Westeryears: Highlander Highlights
One beloved fraternity which has sadly become another chapter in Westminster history is the Highlanders.
This Greek house grew out of a social club, called “The Dorm Club,” which came into existence in 1927 and lived in Reunion Hall. With Bertha Prater as hostess, the Dorm Club was so successful and had such an excellent reputation over those first few years that the faculty felt the group no longer needed such heavy supervision and allowed the club to become a fraternity. The men chose the name Highlander for its Scottish Presbyterian background, and it formally became the Highlanders at an open house reception December 17, 1933.
A 1940s pamphlet on the group called “Plaid” boasts the group had “built a reputation at the ‘Woods’ for having the best dances on Westminster’s campus. The brochure goes on to say: “This is because the Highlanders have a fine spirit of genuine fun and maintain the ability to make their guests feel at home. They do not encourage drinking at their dances, and consequently never have them ruined by turning into ‘brawls.'”
The Highlanders held four dances annually. The Harvest Party in October with barn-like decorations and costumes, the Christmas Formal in December, a novelty dance such as an “Apache Dance” or “Joe College Dance” in February, and the annual Spring Formal a few weeks before final examinations in May.
They also were known to have the best Victrola Parties (translation for those too young to know the term “Victrola”—that’s a record player) and in 1939 had a series of “Vic Parties” where they invited all the other social organizations on campus to promote goodwill. This open house Vic Party was planned to lift the lagging school spirit before the Homecoming basketball game and dance. The event was so popular that open house Vic parties started at all the houses on campus the Friday night of Homecoming weekend.
The annual Highlander Musicale in Swope Chapel was another big event in the fall, and hay-rides and steak-fries were also popular events.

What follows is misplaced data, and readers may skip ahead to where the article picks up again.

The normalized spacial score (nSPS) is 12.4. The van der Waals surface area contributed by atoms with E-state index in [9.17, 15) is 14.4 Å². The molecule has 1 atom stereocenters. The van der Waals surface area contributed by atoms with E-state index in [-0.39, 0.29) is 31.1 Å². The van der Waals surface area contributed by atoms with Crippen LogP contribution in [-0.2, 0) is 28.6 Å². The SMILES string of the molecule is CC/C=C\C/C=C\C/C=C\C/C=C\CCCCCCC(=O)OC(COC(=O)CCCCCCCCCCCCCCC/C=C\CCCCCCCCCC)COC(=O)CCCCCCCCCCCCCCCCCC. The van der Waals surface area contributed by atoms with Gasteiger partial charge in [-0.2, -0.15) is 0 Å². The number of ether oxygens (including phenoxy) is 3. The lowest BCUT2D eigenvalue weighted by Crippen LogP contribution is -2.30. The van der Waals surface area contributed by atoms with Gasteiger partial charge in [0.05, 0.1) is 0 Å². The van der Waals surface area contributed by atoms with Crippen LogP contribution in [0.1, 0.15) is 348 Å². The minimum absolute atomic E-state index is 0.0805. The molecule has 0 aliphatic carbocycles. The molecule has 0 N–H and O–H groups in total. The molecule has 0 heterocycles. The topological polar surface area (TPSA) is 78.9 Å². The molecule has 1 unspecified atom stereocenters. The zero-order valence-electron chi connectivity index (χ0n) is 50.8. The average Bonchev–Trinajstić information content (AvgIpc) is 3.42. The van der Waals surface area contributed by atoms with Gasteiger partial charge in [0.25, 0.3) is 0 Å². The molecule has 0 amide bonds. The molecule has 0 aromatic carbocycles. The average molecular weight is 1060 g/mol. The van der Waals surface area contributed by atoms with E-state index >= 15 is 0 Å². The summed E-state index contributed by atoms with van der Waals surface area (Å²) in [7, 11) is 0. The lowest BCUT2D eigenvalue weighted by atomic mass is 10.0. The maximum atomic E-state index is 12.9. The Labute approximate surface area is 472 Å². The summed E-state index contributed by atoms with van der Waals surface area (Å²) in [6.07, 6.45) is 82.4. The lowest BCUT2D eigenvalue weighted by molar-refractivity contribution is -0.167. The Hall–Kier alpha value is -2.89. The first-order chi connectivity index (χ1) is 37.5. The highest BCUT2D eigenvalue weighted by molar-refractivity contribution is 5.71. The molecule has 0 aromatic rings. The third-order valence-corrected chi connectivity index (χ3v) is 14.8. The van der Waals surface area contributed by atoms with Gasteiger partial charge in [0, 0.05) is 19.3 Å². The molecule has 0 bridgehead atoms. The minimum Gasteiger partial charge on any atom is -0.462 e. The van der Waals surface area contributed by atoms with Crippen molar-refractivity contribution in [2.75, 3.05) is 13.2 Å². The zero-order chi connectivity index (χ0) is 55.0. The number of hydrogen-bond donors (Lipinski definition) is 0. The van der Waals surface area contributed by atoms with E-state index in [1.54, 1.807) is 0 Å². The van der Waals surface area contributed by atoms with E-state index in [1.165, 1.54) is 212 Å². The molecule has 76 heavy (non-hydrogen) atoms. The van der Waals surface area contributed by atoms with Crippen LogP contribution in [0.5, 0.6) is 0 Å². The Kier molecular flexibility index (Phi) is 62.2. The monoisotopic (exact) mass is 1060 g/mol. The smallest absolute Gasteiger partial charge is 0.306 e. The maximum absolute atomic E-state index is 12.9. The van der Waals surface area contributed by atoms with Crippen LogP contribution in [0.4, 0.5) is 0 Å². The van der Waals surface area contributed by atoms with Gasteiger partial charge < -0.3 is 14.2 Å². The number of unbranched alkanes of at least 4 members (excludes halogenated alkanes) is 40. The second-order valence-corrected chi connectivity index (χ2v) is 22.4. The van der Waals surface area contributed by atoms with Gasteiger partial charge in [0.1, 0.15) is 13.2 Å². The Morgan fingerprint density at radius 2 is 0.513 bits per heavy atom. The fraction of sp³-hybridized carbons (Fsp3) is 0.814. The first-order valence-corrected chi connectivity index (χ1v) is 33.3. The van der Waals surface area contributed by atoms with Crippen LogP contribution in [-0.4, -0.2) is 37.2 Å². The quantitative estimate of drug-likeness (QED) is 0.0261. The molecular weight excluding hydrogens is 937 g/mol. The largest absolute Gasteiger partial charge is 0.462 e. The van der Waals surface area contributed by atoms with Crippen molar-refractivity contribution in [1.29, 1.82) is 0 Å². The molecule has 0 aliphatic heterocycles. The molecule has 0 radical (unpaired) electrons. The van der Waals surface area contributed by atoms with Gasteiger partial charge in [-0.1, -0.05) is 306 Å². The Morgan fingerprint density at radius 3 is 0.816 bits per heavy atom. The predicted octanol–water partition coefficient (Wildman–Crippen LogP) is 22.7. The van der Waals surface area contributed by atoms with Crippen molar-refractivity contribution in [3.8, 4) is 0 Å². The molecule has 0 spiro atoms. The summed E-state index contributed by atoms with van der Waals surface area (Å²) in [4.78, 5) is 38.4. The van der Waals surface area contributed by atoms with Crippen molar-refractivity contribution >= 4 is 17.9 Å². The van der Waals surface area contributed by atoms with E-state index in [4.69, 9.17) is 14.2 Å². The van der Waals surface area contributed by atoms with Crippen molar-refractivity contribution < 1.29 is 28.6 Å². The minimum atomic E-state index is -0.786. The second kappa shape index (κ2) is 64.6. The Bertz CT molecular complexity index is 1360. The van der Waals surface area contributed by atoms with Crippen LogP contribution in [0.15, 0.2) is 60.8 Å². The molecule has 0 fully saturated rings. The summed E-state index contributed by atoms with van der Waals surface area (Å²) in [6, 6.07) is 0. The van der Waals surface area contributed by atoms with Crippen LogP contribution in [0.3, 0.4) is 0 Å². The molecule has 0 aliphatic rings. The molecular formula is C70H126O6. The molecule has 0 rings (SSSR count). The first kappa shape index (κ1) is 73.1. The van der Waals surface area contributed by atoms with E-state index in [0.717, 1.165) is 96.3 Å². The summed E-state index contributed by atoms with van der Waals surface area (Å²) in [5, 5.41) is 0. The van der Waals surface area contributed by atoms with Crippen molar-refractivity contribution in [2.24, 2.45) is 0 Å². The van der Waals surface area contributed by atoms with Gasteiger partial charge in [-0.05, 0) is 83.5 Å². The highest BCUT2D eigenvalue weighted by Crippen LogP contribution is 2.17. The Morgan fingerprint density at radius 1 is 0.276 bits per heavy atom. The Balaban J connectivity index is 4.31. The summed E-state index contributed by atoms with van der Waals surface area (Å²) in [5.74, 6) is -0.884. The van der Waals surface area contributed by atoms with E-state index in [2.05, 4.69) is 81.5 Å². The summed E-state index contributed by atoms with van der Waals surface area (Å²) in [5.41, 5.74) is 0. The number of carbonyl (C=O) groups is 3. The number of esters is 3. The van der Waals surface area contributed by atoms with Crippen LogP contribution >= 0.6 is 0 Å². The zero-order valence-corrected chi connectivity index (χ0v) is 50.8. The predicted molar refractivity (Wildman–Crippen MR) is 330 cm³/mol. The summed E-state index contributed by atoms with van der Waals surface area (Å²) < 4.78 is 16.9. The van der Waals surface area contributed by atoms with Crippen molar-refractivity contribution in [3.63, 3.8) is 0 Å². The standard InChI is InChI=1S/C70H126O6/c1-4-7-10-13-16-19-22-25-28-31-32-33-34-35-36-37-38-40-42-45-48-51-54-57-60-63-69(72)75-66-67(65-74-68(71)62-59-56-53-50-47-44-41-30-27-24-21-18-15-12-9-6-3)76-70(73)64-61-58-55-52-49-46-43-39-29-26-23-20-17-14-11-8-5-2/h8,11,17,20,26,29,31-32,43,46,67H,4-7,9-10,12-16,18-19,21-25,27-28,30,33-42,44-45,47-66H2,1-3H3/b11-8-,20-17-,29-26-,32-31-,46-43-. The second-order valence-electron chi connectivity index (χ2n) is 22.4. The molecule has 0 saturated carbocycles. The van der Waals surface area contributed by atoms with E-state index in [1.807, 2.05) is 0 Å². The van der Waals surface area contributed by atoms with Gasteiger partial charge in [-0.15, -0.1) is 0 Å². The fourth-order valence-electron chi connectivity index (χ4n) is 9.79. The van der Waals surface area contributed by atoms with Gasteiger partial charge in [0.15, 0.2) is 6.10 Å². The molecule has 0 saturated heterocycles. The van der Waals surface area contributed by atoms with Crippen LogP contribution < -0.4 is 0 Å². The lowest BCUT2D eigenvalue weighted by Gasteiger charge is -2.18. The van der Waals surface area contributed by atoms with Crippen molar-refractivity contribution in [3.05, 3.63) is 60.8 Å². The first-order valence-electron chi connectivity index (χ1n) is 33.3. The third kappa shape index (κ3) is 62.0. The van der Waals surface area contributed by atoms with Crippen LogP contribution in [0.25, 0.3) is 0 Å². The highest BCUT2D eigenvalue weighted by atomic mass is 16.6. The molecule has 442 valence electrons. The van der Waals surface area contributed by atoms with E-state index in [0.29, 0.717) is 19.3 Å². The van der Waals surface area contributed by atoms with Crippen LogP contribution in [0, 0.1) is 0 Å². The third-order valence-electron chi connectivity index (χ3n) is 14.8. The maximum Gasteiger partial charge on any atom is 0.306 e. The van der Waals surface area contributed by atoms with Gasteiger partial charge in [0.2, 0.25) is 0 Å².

With the coming of fall in 1958, the Highlanders moved from their home of the past 25 years in Reunion Hall to occupy a new dormitory on the north campus, where the barracks had been located a decade before.
Then in the late summer of 1959, the Highlanders initiated an active campaign to gain national fraternity status as a chapter of Phi Kappa Psi and moved into temporary quarters on West Sixth Street. Westminster students had tried this twice before without success. In 1883 a group of students had hoped to make Phi Kappa Psi the third fraternity on campus but were rebuffed because the national organization would not admit a chapter from a campus with less than 150 students enrolled. Refusing to give up, the students held regular meetings in the study of Rev. Frank P. Allen, minister of the local Christian Church who was a Phi Psi, so that he could go to the national convention and plead their case. Unfortunately, after a vigorous fight at the convention, their petition failed by one vote.
Next time the Highlanders were successful. On February 19, 1960, Phi Psi’s from all over the country came to Fulton to formally install the Highlanders.
The high point of the three-day celebration came when National President Robert Elliott presented the charter to Gary Hovis, president of the local chapter. The group moved into their new home on Westminster Avenue across from the Churchill Quadrangle and took their meals at the Robertson Dining Hall. Thus Phi Kappa Psi became the eighth national fraternity in the Westminster fraternity system.
Unfortunately, by the fall of 1975, the number of Phi Psi’s had dwindled, and they were sharing their house with independent students. In January 1976, they surrendered their charter, and the building became known as Singles Dorm #5.
In 1978 Edna Wetterau Miller of St. Louis, MO, whose son Ted ’51 had served on the Board of Trustees and who had two grandsons enrolled at Westminster at that time, completed the capitalization of the building, and it became known as Wetterau Hall.